Tiger Woods' absence will be felt at Arnold Palmer Invitational, fans say

Fans react to Woods' withdrawal from competition over neck injury

ORLANDO, Fla. – Practice rounds of the Arnold Palmer Invitational are underway, with one notable absence this year. 

Tiger Woods tweeted Monday that he had withdrawn from this week's Arnold Palmer Invitational in Orlando, a tournament he's won eight times. 

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Woods tied for fifth last year at the Arnold Palmer Invitational, and a win would mean the record for wins at a single event. The tournament saw a more than 50 percent increase in ticket sales last year because of Woods' success.

"It's a little disappointing, but we have 10 of the top 20 in the world playing," fan Bill O'Donnell said. "People want to see good golf, they'll see it at Bay Hill. It's not hard to see where [Tiger Woods] is on the golf course, you just got to look for the biggest crowds." 

Woods returned to competition in December 2017 after undergoing spinal fusion surgery in April of that year.

"We know if he was able to, he would play Mr. Palmer's tournament," tournament director Marci Doyle said. "Unfortunately, because of a neck strain, he had to pull out of this tournament. We look forward to seeing him in 2020 at the event."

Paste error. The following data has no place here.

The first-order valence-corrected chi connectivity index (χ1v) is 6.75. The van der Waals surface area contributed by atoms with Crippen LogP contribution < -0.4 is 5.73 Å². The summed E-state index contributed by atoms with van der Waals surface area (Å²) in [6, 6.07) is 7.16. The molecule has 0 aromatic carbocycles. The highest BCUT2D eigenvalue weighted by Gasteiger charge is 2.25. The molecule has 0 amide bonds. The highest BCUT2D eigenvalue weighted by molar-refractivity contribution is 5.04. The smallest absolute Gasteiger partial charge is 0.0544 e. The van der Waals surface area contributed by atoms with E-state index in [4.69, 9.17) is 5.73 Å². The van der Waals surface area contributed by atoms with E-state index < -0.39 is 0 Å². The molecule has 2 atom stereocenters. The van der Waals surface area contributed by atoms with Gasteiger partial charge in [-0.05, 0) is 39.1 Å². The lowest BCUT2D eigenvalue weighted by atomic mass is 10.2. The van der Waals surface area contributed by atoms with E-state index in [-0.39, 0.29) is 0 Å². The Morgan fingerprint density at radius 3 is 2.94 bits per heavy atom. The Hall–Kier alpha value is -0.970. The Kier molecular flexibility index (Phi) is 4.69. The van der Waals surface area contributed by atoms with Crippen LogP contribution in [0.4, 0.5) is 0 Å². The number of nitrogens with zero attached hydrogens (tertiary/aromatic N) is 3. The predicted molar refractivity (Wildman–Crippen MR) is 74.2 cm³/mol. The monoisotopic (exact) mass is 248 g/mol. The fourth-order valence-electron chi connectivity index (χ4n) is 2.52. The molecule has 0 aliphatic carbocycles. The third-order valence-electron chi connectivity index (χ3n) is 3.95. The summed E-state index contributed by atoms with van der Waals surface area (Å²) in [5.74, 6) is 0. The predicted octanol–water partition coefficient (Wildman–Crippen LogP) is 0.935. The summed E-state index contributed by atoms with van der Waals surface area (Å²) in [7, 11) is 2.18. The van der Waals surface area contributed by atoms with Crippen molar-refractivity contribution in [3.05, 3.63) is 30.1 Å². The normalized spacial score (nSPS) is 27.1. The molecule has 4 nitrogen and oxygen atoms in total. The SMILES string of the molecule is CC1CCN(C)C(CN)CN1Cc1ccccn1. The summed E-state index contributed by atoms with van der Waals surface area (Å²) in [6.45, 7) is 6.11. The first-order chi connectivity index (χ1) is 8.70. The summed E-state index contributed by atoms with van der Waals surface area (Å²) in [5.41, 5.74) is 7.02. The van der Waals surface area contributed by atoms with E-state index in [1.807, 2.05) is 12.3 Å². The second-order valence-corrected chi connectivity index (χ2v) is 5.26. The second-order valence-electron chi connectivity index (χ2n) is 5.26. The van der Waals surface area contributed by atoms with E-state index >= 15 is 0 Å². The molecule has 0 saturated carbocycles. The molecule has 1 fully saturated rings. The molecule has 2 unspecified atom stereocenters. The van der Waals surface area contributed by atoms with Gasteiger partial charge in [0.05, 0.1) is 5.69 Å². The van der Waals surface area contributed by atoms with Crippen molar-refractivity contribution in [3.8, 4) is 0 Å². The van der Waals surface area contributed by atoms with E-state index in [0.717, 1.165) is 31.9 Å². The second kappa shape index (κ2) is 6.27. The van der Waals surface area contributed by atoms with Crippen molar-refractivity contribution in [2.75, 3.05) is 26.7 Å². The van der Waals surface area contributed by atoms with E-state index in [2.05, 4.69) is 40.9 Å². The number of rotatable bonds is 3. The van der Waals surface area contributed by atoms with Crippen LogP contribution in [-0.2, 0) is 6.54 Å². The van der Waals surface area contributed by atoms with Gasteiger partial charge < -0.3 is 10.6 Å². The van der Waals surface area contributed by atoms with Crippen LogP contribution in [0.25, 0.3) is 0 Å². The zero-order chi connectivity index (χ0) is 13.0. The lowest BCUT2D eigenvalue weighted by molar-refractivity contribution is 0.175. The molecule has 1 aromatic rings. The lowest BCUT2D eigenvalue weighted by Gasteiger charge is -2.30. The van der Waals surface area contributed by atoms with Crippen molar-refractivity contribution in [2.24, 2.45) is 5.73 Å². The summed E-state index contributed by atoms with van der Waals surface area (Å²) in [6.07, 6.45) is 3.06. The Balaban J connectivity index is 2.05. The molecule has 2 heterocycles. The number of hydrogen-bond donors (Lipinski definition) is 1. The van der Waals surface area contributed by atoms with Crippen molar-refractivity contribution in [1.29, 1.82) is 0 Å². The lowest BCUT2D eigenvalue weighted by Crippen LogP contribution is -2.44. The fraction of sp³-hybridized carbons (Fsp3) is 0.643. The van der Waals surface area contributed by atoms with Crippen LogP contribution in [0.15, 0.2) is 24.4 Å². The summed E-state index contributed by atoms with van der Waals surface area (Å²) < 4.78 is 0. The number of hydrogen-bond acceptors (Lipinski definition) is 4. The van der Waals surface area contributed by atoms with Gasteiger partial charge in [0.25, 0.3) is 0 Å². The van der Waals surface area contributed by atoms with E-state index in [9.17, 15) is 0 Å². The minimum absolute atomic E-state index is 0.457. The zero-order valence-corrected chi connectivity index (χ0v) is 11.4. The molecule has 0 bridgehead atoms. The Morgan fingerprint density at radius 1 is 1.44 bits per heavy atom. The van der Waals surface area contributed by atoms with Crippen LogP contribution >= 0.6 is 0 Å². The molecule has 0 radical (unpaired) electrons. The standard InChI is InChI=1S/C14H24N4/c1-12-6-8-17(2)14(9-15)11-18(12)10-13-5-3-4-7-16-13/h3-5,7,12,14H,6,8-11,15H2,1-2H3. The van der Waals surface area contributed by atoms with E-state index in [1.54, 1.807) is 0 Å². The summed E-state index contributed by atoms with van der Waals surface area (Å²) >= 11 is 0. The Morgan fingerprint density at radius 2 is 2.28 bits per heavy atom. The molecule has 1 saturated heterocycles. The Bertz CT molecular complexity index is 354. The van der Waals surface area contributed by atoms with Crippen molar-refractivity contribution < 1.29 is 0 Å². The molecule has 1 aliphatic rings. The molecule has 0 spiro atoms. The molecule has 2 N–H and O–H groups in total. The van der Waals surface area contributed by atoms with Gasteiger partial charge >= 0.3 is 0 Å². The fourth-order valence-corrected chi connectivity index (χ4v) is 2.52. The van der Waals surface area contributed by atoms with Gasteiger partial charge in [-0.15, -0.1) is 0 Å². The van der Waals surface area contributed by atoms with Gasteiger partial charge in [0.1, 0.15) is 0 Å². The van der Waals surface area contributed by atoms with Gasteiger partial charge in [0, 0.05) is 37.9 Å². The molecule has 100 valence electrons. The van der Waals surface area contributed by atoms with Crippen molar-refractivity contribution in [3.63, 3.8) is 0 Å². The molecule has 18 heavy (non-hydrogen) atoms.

Woods, ranked 12th in the world, played a full schedule last year for the first time since 2015.
For some fans, the "Tiger effect" can be overwhelming. 

"We love to watch him, but it sometimes means it's more crowded around the course and difficult to navigate," Delaney Nadeau, of New Hampshire, said.  

Now, other top-tier golfers will be on display, including Phil Mickelson, Rory McIlroy and Ricky Fowler. 

"It's always great to see the greatest golfer play, but Phil's here, Ricky is here, a lot of other great golfers here," Keith Spear, of Daytona Beach, said.  

The first round of the Arnold Palmer Invitational begins Thursday. 

About the Author:

It has been an absolute pleasure for Clay LePard living and working in Orlando since he joined News 6 in July 2017. Previously, Clay worked at WNEP TV in Scranton, Pennsylvania, where he brought viewers along to witness everything from unprecedented access to the Tobyhanna Army Depot to an interview with convicted double-murderer Hugo Selenski.